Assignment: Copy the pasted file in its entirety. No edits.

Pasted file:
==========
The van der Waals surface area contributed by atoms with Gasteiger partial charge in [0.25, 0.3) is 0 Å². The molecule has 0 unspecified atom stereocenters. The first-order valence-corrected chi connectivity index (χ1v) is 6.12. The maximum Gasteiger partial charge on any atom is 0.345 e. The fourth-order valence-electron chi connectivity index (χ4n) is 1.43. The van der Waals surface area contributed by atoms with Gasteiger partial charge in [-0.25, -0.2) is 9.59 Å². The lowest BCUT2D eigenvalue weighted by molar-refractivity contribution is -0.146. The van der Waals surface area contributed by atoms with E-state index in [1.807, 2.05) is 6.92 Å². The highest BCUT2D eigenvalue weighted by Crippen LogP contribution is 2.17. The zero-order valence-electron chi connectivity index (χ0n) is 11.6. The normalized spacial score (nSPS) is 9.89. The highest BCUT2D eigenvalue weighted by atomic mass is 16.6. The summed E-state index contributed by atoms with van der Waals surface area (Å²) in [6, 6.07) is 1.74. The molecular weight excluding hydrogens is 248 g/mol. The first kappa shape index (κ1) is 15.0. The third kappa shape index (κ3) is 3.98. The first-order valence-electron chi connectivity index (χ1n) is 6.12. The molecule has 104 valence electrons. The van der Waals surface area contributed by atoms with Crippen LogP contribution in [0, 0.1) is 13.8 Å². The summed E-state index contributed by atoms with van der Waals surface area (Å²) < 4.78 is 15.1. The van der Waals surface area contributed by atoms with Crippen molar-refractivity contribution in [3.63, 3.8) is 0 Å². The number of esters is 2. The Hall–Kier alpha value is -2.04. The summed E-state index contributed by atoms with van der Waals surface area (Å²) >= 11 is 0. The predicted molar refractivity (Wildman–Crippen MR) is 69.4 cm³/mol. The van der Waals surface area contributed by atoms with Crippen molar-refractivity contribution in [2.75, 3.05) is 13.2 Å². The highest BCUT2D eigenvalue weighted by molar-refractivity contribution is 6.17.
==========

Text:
The van der Waals surface area contributed by atoms with Gasteiger partial charge in [0.25, 0.3) is 0 Å². The molecule has 0 unspecified atom stereocenters. The first-order valence-corrected chi connectivity index (χ1v) is 6.12. The maximum Gasteiger partial charge on any atom is 0.345 e. The fourth-order valence-electron chi connectivity index (χ4n) is 1.43. The van der Waals surface area contributed by atoms with Gasteiger partial charge in [-0.25, -0.2) is 9.59 Å². The lowest BCUT2D eigenvalue weighted by molar-refractivity contribution is -0.146. The van der Waals surface area contributed by atoms with E-state index in [1.807, 2.05) is 6.92 Å². The highest BCUT2D eigenvalue weighted by Crippen LogP contribution is 2.17. The zero-order valence-electron chi connectivity index (χ0n) is 11.6. The normalized spacial score (nSPS) is 9.89. The highest BCUT2D eigenvalue weighted by atomic mass is 16.6. The summed E-state index contributed by atoms with van der Waals surface area (Å²) in [6, 6.07) is 1.74. The molecular weight excluding hydrogens is 248 g/mol. The first kappa shape index (κ1) is 15.0. The third kappa shape index (κ3) is 3.98. The first-order valence-electron chi connectivity index (χ1n) is 6.12. The molecule has 104 valence electrons. The van der Waals surface area contributed by atoms with Crippen LogP contribution in [0, 0.1) is 13.8 Å². The summed E-state index contributed by atoms with van der Waals surface area (Å²) < 4.78 is 15.1. The van der Waals surface area contributed by atoms with Crippen molar-refractivity contribution in [3.63, 3.8) is 0 Å². The number of esters is 2. The Hall–Kier alpha value is -2.04. The summed E-state index contributed by atoms with van der Waals surface area (Å²) >= 11 is 0. The predicted molar refractivity (Wildman–Crippen MR) is 69.4 cm³/mol. The van der Waals surface area contributed by atoms with Crippen molar-refractivity contribution in [2.75, 3.05) is 13.2 Å². The highest BCUT2D eigenvalue weighted by molar-refractivity contribution is 6.17.